United Way programs to get less money in '09
The United Way board voted unanimously Wednesday morning to cut 25 percent from funding to programs and 50 percent from special grants for agency contingencies, community initiatives and venture start-up.
The 25 percent across-the-board cuts recommended by the Resource Distribution Committee will total $238,218, affecting 80 programs administered by 38 United Way partner agencies.
The 50 percent reduction will total $7,500.
The reductions come on top of $33,350 in cutbacks announced in May for the last half of 2008.
"This is not good news, but I'm hoping something good might come out of it. Someone might step forward and make an unanticipated gift," said Dave Johnson, co-chairman of United Way's 2008 fundraising campaign that kicked off in September.
The new cutbacks came as no surprise to United Way leaders or its partner agencies. The struggling economy locally and nationally resulted in the United Way this year collecting $100,000 less than what people pledged.
Next year, the United Way expects to collect $400,000 less because of local businesses leaving or closing, including General Motors and some of its suppliers who will not be conducting 2008 fundraising campaigns.
"We won't get anything from them," said Gail Graham, president.
"When the plant went down in July, we knew we'd be losing a large portion of pledges and figured on a pledge loss reserve at 6 to 7 percent," she said.
Then when United Way learned the GM plant would lose a line and later close, officials knew they needed to start looking closer at what was happening, she said.
"We knew the pledge loss reserve we'd set up would not be enough. So we looked at what we thought collections would be, and we were certain we would be losing 15 percent instead of the 7 percent we've been seeing the last few years," Graham added.
That's what prompted Wednesday's decision to make further cutbacks, she said.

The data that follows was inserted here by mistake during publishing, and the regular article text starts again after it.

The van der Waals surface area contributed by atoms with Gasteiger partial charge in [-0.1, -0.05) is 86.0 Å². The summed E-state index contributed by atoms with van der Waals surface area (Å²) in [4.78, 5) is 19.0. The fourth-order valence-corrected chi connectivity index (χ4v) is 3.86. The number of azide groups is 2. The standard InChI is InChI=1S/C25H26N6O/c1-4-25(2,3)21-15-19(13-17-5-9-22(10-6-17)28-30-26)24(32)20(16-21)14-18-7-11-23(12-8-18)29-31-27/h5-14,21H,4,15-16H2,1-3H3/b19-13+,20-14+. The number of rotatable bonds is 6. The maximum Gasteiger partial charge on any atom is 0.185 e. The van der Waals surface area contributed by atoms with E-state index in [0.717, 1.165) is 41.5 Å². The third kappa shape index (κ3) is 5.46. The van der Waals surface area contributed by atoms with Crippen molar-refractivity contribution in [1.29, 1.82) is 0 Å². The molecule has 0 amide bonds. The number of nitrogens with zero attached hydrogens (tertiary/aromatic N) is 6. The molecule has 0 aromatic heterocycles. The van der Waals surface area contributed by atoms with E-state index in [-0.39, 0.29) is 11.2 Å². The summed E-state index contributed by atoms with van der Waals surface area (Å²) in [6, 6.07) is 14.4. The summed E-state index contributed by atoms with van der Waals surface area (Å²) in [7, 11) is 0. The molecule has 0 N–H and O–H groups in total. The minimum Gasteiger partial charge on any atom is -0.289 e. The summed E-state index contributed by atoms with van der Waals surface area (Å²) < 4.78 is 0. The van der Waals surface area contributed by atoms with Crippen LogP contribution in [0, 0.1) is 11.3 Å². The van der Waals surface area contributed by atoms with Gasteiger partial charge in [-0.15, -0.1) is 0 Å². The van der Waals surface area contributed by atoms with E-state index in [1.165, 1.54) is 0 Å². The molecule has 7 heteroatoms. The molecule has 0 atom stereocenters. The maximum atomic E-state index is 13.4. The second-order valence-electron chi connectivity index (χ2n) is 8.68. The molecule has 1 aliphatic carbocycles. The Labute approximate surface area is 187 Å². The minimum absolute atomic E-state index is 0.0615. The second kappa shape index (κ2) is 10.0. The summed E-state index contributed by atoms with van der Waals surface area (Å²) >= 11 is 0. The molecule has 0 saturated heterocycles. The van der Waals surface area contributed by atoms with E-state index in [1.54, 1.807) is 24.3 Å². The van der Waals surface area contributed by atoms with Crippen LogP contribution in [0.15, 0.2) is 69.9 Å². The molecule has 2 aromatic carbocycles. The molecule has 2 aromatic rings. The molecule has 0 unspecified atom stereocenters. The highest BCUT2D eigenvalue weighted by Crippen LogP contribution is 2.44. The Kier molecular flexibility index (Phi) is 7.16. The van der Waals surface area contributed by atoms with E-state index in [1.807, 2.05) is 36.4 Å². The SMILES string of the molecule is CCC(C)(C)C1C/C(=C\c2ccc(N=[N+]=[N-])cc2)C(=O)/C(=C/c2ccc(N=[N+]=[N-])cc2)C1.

United Way's goal is to collect pledges totaling $1.35 million during the 2008 campaign that kicked off in September. It plans to distribute $714,665 to partner programs in 2009.
The cuts also will affect United Way's own operations.
United Way has a $505,948 budget this year—$239,395 to operate three in-house programs with the remainder for supporting services—and is looking at a $50,000 reduction to its internal spending for 2009.
"Every line item of the budget will be scrutinized. These are challenging times for all of us. As we move forward, we must all work together to minimize the impact on those we serve," Graham said.
Graham said 2009 would be a rebuilding year.
"We have been known as an automotive community, and those things are changing. So we as a United Way need to change as well. We have learned by what we've gone through. Janesville and all of Rock County will be looking for a new identity as we move forward," she said.
Whether 2009 will bring more cuts for United Way and its partner agencies and their programs, Graham couldn't say.
"I don't have a crystal ball. But the 25 percent cut hopefully ensures that we wouldn't have to go back and make another cut in the first or second quarter of next year."
However, Graham cautiously added: "The economic conditions of our country changes daily. It's very tenuous."
Meanwhile, Johnson said, the current campaign is gaining momentum.
"Many companies are seeing increases in employee participation, and more businesses are running employee campaigns," Johnson said.
"It is our belief that our community and country is strong, and we'll rebound and be able to provide the dollars that these programs need to be successful," Graham said.